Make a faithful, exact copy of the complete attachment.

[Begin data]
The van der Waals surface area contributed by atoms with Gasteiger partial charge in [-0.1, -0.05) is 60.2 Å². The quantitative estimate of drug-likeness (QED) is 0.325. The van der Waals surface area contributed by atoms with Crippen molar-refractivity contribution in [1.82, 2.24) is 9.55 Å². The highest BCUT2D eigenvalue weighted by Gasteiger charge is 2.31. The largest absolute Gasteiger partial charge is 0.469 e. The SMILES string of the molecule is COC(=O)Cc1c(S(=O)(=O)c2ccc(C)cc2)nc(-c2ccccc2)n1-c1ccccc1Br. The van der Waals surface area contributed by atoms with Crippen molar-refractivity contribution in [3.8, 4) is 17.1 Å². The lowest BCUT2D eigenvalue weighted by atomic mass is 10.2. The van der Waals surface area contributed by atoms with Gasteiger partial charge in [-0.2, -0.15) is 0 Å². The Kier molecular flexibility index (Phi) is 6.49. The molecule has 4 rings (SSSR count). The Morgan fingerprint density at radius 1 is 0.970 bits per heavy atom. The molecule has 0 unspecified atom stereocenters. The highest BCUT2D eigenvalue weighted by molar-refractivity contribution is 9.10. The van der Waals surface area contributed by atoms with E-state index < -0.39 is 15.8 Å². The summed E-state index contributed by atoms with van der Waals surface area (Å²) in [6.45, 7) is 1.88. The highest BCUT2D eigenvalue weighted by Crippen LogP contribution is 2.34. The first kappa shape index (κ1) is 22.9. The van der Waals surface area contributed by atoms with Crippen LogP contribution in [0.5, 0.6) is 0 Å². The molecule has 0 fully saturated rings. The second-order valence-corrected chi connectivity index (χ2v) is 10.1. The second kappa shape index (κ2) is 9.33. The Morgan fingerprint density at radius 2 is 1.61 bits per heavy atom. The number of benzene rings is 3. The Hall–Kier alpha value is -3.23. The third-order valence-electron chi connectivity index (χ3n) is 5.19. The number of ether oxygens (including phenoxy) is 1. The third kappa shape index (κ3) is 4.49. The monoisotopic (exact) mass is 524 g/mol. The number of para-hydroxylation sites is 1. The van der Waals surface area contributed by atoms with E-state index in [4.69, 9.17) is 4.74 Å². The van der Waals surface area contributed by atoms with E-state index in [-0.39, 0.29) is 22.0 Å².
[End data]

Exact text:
The van der Waals surface area contributed by atoms with Gasteiger partial charge in [-0.1, -0.05) is 60.2 Å². The quantitative estimate of drug-likeness (QED) is 0.325. The van der Waals surface area contributed by atoms with Crippen molar-refractivity contribution in [1.82, 2.24) is 9.55 Å². The highest BCUT2D eigenvalue weighted by Gasteiger charge is 2.31. The largest absolute Gasteiger partial charge is 0.469 e. The SMILES string of the molecule is COC(=O)Cc1c(S(=O)(=O)c2ccc(C)cc2)nc(-c2ccccc2)n1-c1ccccc1Br. The van der Waals surface area contributed by atoms with Crippen molar-refractivity contribution in [3.8, 4) is 17.1 Å². The lowest BCUT2D eigenvalue weighted by atomic mass is 10.2. The van der Waals surface area contributed by atoms with Gasteiger partial charge in [-0.2, -0.15) is 0 Å². The Kier molecular flexibility index (Phi) is 6.49. The molecule has 4 rings (SSSR count). The Morgan fingerprint density at radius 1 is 0.970 bits per heavy atom. The molecule has 0 unspecified atom stereocenters. The highest BCUT2D eigenvalue weighted by molar-refractivity contribution is 9.10. The van der Waals surface area contributed by atoms with E-state index < -0.39 is 15.8 Å². The summed E-state index contributed by atoms with van der Waals surface area (Å²) in [6.45, 7) is 1.88. The highest BCUT2D eigenvalue weighted by Crippen LogP contribution is 2.34. The first kappa shape index (κ1) is 22.9. The van der Waals surface area contributed by atoms with Crippen LogP contribution in [0.5, 0.6) is 0 Å². The molecule has 0 fully saturated rings. The second-order valence-corrected chi connectivity index (χ2v) is 10.1. The second kappa shape index (κ2) is 9.33. The Morgan fingerprint density at radius 2 is 1.61 bits per heavy atom. The number of benzene rings is 3. The Hall–Kier alpha value is -3.23. The third-order valence-electron chi connectivity index (χ3n) is 5.19. The number of ether oxygens (including phenoxy) is 1. The third kappa shape index (κ3) is 4.49. The monoisotopic (exact) mass is 524 g/mol. The number of para-hydroxylation sites is 1. The van der Waals surface area contributed by atoms with E-state index in [4.69, 9.17) is 4.74 Å². The van der Waals surface area contributed by atoms with E-state index in [-0.39, 0.29) is 22.0 Å².